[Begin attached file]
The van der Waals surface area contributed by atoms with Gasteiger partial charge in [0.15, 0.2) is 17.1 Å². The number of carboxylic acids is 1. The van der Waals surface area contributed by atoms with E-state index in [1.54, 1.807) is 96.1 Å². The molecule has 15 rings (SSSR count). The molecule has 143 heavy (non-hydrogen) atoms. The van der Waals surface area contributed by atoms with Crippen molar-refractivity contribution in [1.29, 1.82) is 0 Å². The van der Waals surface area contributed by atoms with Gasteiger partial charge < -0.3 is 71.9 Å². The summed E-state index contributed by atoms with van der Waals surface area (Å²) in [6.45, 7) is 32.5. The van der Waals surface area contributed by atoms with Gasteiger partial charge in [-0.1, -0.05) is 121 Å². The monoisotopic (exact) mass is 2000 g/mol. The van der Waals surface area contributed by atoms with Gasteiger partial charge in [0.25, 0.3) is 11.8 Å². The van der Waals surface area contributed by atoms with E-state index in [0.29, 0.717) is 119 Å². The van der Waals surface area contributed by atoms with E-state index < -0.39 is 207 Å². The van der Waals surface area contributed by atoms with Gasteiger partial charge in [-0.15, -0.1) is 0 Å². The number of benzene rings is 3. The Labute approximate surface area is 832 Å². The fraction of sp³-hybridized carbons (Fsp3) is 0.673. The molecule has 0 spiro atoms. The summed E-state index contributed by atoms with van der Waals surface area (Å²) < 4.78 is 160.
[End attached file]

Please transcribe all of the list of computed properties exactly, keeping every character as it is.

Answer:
The van der Waals surface area contributed by atoms with Gasteiger partial charge in [0.15, 0.2) is 17.1 Å². The number of carboxylic acids is 1. The van der Waals surface area contributed by atoms with E-state index in [1.54, 1.807) is 96.1 Å². The molecule has 15 rings (SSSR count). The molecule has 143 heavy (non-hydrogen) atoms. The van der Waals surface area contributed by atoms with Crippen molar-refractivity contribution in [1.29, 1.82) is 0 Å². The van der Waals surface area contributed by atoms with Gasteiger partial charge < -0.3 is 71.9 Å². The summed E-state index contributed by atoms with van der Waals surface area (Å²) in [6.45, 7) is 32.5. The van der Waals surface area contributed by atoms with Gasteiger partial charge in [-0.1, -0.05) is 121 Å². The monoisotopic (exact) mass is 2000 g/mol. The van der Waals surface area contributed by atoms with Gasteiger partial charge in [0.25, 0.3) is 11.8 Å². The van der Waals surface area contributed by atoms with E-state index in [0.29, 0.717) is 119 Å². The van der Waals surface area contributed by atoms with E-state index < -0.39 is 207 Å². The van der Waals surface area contributed by atoms with Gasteiger partial charge in [-0.15, -0.1) is 0 Å². The number of benzene rings is 3. The Labute approximate surface area is 832 Å². The fraction of sp³-hybridized carbons (Fsp3) is 0.673. The molecule has 0 spiro atoms. The summed E-state index contributed by atoms with van der Waals surface area (Å²) < 4.78 is 160.